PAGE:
By Aaris A. Schroeder
Sacramento, CA hip-hop recording artist Doey Rock is a business man who keeps true to the streets and his music with singles such as “Bring Back Double” and “Keep it in the Hood.” Doey tells the story of the streets, channeling his emotions towards his music as apposed to other outlets, even though he lost his way in the beginning, living his life as a hustler.
Unsuccessful in getting signed to a major label, Doey was pre-empted to create his own label, iNDUSTRIAL WORKS and has been signed to Sick Wit It Records, famous for its protégé artist E-40 who began the label years ago.
Doey was brought to Sick Wit It Records by way of Big Omeezy through Taylor Made Records, “He was a fan of my music,” says Doey who states that they became friends and business affiliates after that.
“He brought me to Sick Wit It Records and to the radio station[s],” says Doey, even though Omeezy isn’t playing a large role right now in Doey’s music, he is still there.
Doey feels that much of the music that is heard on radio and shown in videos on MTV is simple music, “Hip-hop is an umbrella – rap, break dancing, DJing – people don’t respect the craft [to be] creative. How easy is it to get a 14-year-old an mp3 player and a computer? It’s too simple.”
Quality music is more difficult to come in contact with when the media and communication companies don’t allow it to surface, agrees Doey. His song, “Bring Back Double” was originally to be released on his album, “Soul On Fire” and was entitled, “Flip Game.” Hot Soup Records “chopped and screwed” the hook, according to Doey Rock and released the song with E-40 as “Bring Back Double.” Doey Rock has also released “40/40 Club” and “Gang Gang Right Here,” the mix tape.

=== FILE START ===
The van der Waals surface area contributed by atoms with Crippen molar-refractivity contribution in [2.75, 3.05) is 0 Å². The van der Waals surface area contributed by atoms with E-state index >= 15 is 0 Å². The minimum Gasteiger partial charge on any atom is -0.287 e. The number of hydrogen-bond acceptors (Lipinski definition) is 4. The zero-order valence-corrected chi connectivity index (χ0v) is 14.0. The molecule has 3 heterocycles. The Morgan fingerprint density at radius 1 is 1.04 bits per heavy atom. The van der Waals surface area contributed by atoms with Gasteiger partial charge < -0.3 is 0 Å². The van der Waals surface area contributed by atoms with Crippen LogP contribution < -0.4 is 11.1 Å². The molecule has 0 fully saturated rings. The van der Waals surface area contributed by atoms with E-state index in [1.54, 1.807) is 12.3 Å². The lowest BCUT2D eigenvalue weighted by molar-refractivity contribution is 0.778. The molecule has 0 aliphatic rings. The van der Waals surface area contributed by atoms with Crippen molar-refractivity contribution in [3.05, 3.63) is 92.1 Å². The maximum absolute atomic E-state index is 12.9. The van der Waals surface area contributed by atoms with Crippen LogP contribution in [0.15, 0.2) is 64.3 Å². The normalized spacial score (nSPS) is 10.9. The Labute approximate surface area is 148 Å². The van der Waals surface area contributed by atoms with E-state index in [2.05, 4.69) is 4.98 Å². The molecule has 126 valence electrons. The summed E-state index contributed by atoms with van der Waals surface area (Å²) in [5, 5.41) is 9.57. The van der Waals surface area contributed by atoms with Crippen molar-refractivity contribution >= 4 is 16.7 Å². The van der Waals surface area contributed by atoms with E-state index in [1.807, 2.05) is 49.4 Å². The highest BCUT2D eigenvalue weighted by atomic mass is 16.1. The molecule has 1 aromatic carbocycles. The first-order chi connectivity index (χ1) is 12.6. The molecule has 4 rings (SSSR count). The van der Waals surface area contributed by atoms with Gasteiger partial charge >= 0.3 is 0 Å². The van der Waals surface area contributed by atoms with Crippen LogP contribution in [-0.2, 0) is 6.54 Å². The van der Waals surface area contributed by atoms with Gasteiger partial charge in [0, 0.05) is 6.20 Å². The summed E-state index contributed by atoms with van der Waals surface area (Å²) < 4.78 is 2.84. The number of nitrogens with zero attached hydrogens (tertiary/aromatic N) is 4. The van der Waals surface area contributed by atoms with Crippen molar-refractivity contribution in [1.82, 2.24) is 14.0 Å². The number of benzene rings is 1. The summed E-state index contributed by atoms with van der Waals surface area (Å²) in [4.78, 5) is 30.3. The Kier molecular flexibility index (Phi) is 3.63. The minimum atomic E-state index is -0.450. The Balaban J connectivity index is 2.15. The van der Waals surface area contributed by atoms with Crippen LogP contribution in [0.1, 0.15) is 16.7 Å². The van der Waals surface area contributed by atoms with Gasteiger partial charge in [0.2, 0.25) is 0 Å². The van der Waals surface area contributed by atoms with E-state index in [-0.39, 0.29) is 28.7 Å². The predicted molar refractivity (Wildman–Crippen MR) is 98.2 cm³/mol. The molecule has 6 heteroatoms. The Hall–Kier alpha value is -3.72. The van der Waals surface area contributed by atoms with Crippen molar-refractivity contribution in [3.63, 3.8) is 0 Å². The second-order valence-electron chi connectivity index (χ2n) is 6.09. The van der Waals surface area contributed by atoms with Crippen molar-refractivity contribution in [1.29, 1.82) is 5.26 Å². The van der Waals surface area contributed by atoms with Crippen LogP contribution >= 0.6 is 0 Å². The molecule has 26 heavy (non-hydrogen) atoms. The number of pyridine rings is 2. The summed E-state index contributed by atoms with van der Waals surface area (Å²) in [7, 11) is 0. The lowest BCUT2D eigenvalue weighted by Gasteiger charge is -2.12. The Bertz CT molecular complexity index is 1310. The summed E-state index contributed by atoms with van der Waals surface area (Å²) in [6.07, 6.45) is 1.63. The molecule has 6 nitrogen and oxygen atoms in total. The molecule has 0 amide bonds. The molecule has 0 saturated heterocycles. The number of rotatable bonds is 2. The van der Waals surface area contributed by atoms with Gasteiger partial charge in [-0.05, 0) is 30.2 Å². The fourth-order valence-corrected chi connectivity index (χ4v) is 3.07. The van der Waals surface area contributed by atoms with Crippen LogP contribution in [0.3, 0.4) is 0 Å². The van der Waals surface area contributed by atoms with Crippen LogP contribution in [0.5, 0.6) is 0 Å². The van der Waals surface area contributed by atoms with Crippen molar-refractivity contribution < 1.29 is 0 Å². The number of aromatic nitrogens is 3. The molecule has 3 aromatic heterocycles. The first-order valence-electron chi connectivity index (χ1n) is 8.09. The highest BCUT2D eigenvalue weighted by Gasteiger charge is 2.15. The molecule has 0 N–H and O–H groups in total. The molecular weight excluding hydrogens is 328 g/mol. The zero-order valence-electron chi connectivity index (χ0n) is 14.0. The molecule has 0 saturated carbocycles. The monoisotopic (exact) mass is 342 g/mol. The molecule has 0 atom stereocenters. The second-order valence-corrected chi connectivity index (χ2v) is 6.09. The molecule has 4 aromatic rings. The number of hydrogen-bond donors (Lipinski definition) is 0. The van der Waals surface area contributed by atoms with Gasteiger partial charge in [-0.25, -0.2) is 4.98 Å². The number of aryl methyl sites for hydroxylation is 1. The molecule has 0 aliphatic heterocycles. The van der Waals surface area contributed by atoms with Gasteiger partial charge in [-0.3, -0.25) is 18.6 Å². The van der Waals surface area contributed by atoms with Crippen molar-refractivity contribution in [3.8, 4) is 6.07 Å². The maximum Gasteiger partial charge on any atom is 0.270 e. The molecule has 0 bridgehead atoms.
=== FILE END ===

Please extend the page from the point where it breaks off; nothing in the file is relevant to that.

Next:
“I am a Nas fan, I am a hip-hop fan. I was never a Mac Dre fan. I never knew who he was. Beastie Boys, Run DMC [is what I listened to]. I will be hip-hop till the day I die,” says Doey, whose life passion is to stay true to who he is.
Commercialized hip-hop is what people generally think of when they hear that word. Doey says he would have never made a song like, “Bring Back Double” three years ago. When he first started performing, he used to hype up the crowds by playing other people’s beats and laying fown his own lyrics.
Independently produced, Doey still is able to record with some of the larger players such as Raekwon the Chief, Supafly, Da’s and Carlos, “SixJuly,” Broady and has performed with KRS-One, The Roots, Nas and Xzibit. Currently, Doey is working on the release of “The Montana Express” and the “916 Compilation” is still being played in the streets. Music lovers can find his beats and tunes at Itunes, Doeyrock.net, CDBaby and MySpace.
“I want to travel to England, Japan,” explains Doey who is interested in touring other countries.
Currently, Doey Rock opened up the Silk II in Rancho Cordova to an event called Sac Rap Connection in ’08. It a place to network and show off what you are worth. Who ever wins the artist battle on stage wins access to 916 Factory, one of the newest studios in Sacramento, based directly in midtown. Last year, Doey Rock released, “916 Unified” out the box spring ’08 & “The Montana Express” released summer ’08.